The museum, a dream of Mr. James Josey, is open only by appointment. The portraits of many outstanding African Americans from the city have been painted by E. Herron on the walls of the building.
Galveston has rich ties in African-American history as the birthplace of the Juneteenth holiday and as the site of many firsts in Texas for the African-American community.
While many people think slavery ended on September 22, 1862 – the date Abraham Lincoln issued the Emancipation Proclamation – many slaves weren’t freed until much later when news of the proclamation reached their towns.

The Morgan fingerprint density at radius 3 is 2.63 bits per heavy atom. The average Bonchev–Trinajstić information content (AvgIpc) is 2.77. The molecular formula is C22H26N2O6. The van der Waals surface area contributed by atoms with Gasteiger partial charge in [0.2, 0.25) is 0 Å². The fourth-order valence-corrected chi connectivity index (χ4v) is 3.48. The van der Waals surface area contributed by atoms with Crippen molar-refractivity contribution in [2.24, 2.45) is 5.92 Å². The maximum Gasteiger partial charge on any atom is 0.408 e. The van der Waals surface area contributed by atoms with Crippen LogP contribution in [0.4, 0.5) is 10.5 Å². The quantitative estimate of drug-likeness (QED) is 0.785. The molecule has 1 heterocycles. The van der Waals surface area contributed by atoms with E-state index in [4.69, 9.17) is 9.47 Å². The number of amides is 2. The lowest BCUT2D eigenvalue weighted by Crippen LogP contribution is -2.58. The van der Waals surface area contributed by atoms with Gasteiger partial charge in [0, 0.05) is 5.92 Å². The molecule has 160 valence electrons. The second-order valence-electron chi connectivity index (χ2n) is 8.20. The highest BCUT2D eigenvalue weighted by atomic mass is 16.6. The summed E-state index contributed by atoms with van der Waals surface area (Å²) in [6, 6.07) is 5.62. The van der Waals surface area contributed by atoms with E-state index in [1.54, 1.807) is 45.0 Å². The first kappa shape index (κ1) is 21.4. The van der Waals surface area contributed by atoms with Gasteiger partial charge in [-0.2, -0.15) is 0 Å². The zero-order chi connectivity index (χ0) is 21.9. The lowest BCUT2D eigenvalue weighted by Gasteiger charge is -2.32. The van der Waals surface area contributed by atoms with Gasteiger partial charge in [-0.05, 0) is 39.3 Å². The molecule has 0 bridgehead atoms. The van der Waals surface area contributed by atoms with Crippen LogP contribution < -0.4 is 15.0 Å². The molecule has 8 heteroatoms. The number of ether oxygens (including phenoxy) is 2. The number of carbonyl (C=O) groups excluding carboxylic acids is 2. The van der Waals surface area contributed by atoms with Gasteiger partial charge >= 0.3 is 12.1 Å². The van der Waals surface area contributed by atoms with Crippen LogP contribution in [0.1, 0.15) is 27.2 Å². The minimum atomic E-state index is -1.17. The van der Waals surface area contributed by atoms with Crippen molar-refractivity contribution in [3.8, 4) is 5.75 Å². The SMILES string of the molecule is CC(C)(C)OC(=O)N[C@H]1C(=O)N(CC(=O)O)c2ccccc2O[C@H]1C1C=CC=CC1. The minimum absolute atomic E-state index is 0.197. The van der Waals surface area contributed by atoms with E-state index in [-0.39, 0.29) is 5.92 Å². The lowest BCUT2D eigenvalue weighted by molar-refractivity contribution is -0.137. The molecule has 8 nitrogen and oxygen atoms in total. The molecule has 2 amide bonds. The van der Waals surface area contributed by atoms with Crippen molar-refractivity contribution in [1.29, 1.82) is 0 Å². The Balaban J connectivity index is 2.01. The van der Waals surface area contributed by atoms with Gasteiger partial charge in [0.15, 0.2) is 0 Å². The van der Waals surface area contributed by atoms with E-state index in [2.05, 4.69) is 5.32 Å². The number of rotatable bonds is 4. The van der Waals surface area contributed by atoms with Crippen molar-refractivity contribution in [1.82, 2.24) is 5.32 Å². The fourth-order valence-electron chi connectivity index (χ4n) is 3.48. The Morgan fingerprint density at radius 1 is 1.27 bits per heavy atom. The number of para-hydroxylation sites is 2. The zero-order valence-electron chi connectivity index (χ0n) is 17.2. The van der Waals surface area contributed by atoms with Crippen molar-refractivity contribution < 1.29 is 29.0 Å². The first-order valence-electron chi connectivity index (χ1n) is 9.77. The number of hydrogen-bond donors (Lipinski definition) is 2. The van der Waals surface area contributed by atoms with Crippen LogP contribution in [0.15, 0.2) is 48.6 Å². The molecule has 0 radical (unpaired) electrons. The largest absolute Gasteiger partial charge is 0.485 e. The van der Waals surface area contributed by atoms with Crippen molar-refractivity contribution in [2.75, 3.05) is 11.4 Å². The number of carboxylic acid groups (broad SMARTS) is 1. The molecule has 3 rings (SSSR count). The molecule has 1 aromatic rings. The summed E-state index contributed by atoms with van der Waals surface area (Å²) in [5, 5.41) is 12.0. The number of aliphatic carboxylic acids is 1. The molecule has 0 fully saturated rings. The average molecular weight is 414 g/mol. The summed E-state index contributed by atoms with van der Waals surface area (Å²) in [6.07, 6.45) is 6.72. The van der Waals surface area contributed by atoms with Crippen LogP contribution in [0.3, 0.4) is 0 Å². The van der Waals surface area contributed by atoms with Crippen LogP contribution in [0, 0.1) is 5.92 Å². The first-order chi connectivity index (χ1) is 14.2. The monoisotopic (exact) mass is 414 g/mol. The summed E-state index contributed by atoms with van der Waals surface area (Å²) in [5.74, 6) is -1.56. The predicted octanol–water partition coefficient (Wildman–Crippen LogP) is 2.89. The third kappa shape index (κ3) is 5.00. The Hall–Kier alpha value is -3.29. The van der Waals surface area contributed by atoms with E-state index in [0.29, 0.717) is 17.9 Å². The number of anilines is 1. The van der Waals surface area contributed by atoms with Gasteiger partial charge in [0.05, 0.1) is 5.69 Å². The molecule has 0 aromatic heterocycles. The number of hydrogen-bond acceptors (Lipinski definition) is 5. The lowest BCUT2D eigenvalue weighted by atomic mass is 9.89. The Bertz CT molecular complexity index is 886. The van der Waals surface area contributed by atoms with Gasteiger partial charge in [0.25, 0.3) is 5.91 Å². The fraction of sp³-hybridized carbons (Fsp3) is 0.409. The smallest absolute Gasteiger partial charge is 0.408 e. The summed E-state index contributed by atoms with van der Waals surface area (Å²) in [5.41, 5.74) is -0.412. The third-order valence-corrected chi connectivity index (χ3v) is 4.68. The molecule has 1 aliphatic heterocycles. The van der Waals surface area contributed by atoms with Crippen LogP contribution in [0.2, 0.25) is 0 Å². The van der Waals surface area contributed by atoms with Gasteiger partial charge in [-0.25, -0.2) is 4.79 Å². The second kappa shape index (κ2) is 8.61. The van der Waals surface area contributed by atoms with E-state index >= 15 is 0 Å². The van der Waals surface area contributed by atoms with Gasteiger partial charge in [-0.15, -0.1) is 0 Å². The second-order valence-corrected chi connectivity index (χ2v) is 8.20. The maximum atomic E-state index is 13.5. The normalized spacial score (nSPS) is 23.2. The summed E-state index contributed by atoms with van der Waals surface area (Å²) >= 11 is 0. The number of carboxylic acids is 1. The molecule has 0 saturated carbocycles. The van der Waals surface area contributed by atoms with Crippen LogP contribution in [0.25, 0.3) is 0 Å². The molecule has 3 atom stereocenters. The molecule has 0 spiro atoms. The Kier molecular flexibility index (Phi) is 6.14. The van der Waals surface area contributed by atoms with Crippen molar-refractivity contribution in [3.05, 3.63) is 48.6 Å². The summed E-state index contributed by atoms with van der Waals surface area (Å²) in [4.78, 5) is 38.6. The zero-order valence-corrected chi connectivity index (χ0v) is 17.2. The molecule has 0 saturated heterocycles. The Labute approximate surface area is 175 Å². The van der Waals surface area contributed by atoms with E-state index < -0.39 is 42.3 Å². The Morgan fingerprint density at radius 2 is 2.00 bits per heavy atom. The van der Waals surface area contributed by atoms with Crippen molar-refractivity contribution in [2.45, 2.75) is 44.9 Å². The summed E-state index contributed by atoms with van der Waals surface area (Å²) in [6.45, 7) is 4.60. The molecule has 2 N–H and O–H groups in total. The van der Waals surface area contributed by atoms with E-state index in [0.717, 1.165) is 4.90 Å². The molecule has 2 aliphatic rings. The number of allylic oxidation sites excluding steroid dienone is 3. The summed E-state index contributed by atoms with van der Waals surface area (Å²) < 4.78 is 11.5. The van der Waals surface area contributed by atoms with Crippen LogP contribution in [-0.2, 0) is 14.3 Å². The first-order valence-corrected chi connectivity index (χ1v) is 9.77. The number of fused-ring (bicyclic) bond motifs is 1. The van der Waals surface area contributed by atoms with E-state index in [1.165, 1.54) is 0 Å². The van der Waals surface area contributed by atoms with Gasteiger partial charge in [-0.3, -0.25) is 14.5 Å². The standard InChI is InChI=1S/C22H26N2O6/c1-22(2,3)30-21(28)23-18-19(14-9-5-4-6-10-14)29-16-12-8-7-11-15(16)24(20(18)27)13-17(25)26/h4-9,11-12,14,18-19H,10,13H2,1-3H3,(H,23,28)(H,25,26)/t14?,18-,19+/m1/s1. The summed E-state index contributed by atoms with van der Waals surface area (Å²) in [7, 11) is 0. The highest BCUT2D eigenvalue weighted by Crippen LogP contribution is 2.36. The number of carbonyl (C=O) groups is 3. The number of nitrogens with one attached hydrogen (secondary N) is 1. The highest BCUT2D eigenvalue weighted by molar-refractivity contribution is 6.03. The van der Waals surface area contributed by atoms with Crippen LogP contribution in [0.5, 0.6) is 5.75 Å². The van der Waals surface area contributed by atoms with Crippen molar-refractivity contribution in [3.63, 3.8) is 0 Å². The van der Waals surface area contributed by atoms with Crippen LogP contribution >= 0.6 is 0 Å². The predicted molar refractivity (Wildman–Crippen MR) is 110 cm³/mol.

The last of those slaves lived in the South and were freed on June 19, 1865 after the Emancipation Proclamation was read on a harbor pier in Galveston.
The celebration that took place that day in Galveston eventually became known as the “Juneteenth” holiday and is now celebrated in more than 40 states.